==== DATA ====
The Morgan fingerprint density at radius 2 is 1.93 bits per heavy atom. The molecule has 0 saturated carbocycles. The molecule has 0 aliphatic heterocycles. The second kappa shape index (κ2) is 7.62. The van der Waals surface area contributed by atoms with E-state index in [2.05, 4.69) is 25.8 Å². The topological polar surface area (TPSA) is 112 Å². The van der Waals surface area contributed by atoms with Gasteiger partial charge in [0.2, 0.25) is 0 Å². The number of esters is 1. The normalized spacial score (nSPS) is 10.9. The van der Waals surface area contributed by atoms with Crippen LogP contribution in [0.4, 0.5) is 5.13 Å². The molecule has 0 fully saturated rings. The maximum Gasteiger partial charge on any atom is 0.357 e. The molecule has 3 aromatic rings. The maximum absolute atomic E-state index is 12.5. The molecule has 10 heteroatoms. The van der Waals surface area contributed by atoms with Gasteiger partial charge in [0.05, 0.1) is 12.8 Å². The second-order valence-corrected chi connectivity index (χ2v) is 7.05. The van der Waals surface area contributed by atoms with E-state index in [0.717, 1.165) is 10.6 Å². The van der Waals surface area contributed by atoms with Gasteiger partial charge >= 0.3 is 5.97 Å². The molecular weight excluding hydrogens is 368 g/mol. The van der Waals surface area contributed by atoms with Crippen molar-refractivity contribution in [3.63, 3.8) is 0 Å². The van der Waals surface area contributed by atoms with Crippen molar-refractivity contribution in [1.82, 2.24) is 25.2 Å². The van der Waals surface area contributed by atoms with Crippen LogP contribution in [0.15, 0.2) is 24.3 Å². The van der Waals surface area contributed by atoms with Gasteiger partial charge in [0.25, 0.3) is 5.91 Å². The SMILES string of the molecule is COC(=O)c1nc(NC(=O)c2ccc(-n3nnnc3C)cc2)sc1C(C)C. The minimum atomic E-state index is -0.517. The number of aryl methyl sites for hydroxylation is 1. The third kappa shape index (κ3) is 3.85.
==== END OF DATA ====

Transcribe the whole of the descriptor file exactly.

The Morgan fingerprint density at radius 2 is 1.93 bits per heavy atom. The molecule has 0 saturated carbocycles. The molecule has 0 aliphatic heterocycles. The second kappa shape index (κ2) is 7.62. The van der Waals surface area contributed by atoms with E-state index in [2.05, 4.69) is 25.8 Å². The topological polar surface area (TPSA) is 112 Å². The van der Waals surface area contributed by atoms with Gasteiger partial charge in [0.2, 0.25) is 0 Å². The number of esters is 1. The normalized spacial score (nSPS) is 10.9. The van der Waals surface area contributed by atoms with Crippen LogP contribution in [0.4, 0.5) is 5.13 Å². The molecule has 0 fully saturated rings. The maximum Gasteiger partial charge on any atom is 0.357 e. The molecule has 3 aromatic rings. The maximum absolute atomic E-state index is 12.5. The molecule has 10 heteroatoms. The van der Waals surface area contributed by atoms with Gasteiger partial charge in [0.05, 0.1) is 12.8 Å². The second-order valence-corrected chi connectivity index (χ2v) is 7.05. The van der Waals surface area contributed by atoms with E-state index in [0.717, 1.165) is 10.6 Å². The van der Waals surface area contributed by atoms with Gasteiger partial charge >= 0.3 is 5.97 Å². The molecular weight excluding hydrogens is 368 g/mol. The van der Waals surface area contributed by atoms with Crippen molar-refractivity contribution in [3.63, 3.8) is 0 Å². The van der Waals surface area contributed by atoms with Crippen molar-refractivity contribution in [1.82, 2.24) is 25.2 Å². The van der Waals surface area contributed by atoms with Crippen LogP contribution in [0.15, 0.2) is 24.3 Å². The van der Waals surface area contributed by atoms with Gasteiger partial charge in [0.25, 0.3) is 5.91 Å². The SMILES string of the molecule is COC(=O)c1nc(NC(=O)c2ccc(-n3nnnc3C)cc2)sc1C(C)C. The minimum atomic E-state index is -0.517. The number of aryl methyl sites for hydroxylation is 1. The third kappa shape index (κ3) is 3.85.